- On Friday, April 25th, the Northwestern University football players cast their vote on whether or not to unionize.
- Unfortunately, the results of the vote won’t be revealed until the appeal filed by Northwestern against the NLRB is heard and resolved.
- If the NLRB decision were to be overturned, not allowing college athletes to unionize, the results of this vote may never be revealed.
- The Big Ten Conference has begun the process of negotiation new television rights, which would begin in the 2017-18 season.
- The current deal with ESPN, which is worth approximately 1 billion, expires after the 2016-17 academic year.
- Fox could be a huge player in the negotiations, possibly taking the rights away from ESPN.
- Due to the new TV deal, 12 of the 14 Big Ten schools are projected to receive approximately 45 million dollars in 2017-18 through the league’s revenue sharing plan.
- In 2017, for the first time, the Big Ten Men’s Basketball Tournament will be hosted on the East Coast, taking place in Washington DC’s Verizon Center.
- The Verizon Center is the home arena for both the NBA’s Washington Wizards and the NHL’s Washington Capitals.
- The event has rotated between Indianapolis and Chicago for its first 17 years.
- With the addition of Maryland and Rutgers, the Big Ten has been looking to capture more of the market out east.
- This is just another step in the Conference’s growth out east. Some other steps have included adding Johns Hopkins as an affiliate member for Men’s Lacrosse, sending conference football teams to play at Yankee Stadium on an annual basis, opening a second office in New York City, and opening a satellite office in Washington DC.
- This week, the Big Ten also announced an early season series in Men’s Basketball with the Big East Conference, similar to their current setup with the Atlantic Coast Conference.
Boise State seeks waiver to allow aid for homeless recruit
- Boise State University’s Athletic Department is seeking a waiver from the NCAA in order to allow a homeless football recruit to receive aid.
- 21 year old Antoine Turner, who was previously living with his Uncle in California, is being forced out of his home due to government housing regulations.
- Turner grew up in New Orleans, where he lost his mother at age 4. He and his father weren’t close, had alleged gang ties, and was in New Orleans for Hurricane Katrina.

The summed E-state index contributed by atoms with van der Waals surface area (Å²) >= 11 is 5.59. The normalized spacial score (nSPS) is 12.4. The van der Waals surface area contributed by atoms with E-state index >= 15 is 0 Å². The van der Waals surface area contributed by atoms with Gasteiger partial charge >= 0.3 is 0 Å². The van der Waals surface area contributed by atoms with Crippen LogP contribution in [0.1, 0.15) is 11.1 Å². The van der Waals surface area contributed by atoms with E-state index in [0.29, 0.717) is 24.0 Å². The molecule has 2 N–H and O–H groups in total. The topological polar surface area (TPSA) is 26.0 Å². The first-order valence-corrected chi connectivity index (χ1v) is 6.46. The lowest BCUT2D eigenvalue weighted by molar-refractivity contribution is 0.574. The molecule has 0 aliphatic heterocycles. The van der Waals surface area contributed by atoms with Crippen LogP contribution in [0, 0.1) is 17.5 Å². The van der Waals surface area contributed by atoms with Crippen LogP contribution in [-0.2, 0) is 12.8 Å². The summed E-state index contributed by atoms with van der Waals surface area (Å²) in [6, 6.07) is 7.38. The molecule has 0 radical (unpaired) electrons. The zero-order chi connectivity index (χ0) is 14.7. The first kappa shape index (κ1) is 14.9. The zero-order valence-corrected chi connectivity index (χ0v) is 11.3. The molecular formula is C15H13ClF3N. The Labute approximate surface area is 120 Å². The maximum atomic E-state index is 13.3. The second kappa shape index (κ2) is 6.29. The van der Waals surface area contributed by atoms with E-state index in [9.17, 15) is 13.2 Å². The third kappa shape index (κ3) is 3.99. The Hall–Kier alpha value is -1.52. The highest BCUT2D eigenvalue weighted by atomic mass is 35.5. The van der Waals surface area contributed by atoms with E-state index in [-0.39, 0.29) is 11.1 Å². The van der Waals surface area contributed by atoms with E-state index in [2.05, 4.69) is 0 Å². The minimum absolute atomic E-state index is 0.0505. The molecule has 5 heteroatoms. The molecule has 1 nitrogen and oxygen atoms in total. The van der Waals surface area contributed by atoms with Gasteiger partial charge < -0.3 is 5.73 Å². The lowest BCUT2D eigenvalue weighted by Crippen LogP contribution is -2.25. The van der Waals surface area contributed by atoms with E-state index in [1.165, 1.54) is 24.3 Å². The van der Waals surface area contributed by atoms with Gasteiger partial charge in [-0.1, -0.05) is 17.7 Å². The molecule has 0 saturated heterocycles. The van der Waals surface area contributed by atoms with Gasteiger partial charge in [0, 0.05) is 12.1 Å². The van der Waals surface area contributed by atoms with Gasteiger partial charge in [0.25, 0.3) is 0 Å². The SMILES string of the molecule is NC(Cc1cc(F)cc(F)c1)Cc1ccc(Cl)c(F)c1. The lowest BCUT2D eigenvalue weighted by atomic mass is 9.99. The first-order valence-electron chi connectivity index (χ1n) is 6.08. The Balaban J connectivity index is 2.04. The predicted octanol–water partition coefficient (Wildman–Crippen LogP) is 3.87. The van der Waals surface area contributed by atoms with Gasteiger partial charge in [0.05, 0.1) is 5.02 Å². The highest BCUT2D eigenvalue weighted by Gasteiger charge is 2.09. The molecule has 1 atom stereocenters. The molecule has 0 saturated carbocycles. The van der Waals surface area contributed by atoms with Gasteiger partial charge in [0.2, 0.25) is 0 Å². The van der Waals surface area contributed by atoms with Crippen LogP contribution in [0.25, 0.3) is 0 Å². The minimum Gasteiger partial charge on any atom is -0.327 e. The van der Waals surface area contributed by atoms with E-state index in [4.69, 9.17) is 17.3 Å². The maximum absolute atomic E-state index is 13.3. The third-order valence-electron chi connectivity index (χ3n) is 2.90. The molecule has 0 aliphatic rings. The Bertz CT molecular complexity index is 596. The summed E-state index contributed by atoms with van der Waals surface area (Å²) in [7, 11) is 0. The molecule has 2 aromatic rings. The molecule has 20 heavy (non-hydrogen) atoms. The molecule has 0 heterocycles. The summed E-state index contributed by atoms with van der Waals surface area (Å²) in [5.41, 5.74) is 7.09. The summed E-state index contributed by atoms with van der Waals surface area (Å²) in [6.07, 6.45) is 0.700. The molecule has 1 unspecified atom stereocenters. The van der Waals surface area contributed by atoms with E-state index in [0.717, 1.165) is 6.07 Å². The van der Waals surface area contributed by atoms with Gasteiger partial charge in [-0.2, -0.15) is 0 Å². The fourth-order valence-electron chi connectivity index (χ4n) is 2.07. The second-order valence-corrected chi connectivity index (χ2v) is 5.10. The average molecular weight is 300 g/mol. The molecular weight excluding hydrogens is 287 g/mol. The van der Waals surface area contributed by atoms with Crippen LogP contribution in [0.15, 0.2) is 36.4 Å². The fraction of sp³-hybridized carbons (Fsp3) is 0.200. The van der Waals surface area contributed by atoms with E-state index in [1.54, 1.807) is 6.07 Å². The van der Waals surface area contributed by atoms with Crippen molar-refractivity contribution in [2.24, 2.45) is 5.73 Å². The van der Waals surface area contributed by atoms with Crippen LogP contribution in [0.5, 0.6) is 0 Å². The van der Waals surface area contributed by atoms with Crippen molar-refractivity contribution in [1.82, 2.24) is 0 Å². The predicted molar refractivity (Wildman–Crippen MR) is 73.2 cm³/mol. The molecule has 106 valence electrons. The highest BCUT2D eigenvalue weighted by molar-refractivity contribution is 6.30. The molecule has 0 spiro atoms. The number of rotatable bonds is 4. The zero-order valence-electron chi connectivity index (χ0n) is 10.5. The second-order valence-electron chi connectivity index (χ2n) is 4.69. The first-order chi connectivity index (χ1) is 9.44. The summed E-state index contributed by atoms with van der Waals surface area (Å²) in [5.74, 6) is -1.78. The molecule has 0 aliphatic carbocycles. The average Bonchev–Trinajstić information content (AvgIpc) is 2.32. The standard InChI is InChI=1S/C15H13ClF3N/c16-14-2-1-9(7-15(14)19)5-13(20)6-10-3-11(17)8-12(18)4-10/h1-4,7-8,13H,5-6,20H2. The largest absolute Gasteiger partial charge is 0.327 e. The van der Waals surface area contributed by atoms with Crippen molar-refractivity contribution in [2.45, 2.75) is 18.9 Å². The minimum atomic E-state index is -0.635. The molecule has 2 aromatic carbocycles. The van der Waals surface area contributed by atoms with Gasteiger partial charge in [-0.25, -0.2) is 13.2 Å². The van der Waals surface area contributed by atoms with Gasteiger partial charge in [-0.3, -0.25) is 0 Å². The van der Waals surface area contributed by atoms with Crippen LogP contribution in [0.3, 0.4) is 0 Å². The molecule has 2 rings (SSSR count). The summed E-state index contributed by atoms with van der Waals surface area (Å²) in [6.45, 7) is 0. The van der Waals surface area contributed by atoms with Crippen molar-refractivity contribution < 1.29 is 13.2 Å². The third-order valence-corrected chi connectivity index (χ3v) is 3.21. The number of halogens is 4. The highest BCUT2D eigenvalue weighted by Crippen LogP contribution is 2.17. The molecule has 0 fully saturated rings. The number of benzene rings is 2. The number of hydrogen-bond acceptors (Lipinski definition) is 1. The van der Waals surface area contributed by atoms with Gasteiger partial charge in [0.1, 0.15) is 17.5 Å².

- He ended up in junior college in California, where he first lived with his girlfriend and her family before ending up with his Uncle.
- Because summer classes don’t begin until June 6th, Turner is in a sort of limbo until that date, with the school unable to do anything for him.
- After a story on a local Boise news channel, Boise State fans wanted help Turner, but Boise State urged the news station to discourage this because it would be in violation of NCAA rules.
- Turner is obligated to stay in California until May 23rd when he graduates from junior college.
- Pac-12 university presidents have sent a letter to their counterparts in the other four major football conferences (Big Ten, Big 12, SEC, ACC) calling for changes to the current NCAA model.
- Some proposed changes in the Pac-12’s 10-point plan include:
o Scholarships that cover the full cost of college attendance
o Provide “reasonable ongoing medical/insurance assistance for athletes who suffer incapacitating injuries in competition or practice.”
o Address the “one and done” phenomenon in men’s basketball. If the NBA doesn’t raise the age limit, consider restoring the freshman ineligibility rule in NCAA.
- This plan comes on the heels of the Northwestern labor union decision by the NLRB, and the Pac-12 presidents hope to “meet some of the demands…raised by Northwestern players…without ‘professionalizing’ college sports.”
- The University of Wisconsin-Whitewater made history Tuesday, becoming the first school in NCAA history to win a national championship in football, men’s basketball, and baseball in the same calendar year.
- Whitewater defeated Emory 7-0 to take the Division III national title.
- A federal judge denied an NCAA motion last Friday to delay the Ed O’Bannon antitrust suit against them, ordering the trial to begin on June 9th in Oakland, CA.
- The NCAA had hoped to push the start date back to sometime in early 2015.
- The decision will solely be made by the judge, not a jury, due to the fact that the plaintiff’s dropped their demand for individual damages.
- It will be the job of the judge to determine if the NCAA has illegally restrained the market for amateur athletes.
- Legal analyst Marc Edelman believes that the plaintiff’s will win the case, allowing individual colleges or conferences to make their own rules in respect to licensing instead of the NCAA making those decision as a whole.
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